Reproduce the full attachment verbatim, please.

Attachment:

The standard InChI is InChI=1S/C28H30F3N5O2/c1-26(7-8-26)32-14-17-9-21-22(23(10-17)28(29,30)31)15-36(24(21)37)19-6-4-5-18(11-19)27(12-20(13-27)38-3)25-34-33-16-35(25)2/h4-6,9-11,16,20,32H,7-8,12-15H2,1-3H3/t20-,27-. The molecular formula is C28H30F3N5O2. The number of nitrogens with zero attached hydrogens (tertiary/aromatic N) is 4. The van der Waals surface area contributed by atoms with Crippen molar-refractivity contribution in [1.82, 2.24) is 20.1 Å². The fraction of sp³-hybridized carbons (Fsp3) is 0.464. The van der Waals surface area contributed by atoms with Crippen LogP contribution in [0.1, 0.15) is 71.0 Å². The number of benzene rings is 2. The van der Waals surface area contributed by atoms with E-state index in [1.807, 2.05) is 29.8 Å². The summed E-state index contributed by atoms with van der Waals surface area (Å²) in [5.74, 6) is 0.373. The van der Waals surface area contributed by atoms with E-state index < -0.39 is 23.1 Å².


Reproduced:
The standard InChI is InChI=1S/C28H30F3N5O2/c1-26(7-8-26)32-14-17-9-21-22(23(10-17)28(29,30)31)15-36(24(21)37)19-6-4-5-18(11-19)27(12-20(13-27)38-3)25-34-33-16-35(25)2/h4-6,9-11,16,20,32H,7-8,12-15H2,1-3H3/t20-,27-. The molecular formula is C28H30F3N5O2. The number of nitrogens with zero attached hydrogens (tertiary/aromatic N) is 4. The van der Waals surface area contributed by atoms with Crippen molar-refractivity contribution in [1.82, 2.24) is 20.1 Å². The fraction of sp³-hybridized carbons (Fsp3) is 0.464. The van der Waals surface area contributed by atoms with Crippen LogP contribution in [0.1, 0.15) is 71.0 Å². The number of benzene rings is 2. The van der Waals surface area contributed by atoms with E-state index in [1.807, 2.05) is 29.8 Å². The summed E-state index contributed by atoms with van der Waals surface area (Å²) in [5.74, 6) is 0.373. The van der Waals surface area contributed by atoms with E-state index < -0.39 is 23.1 Å².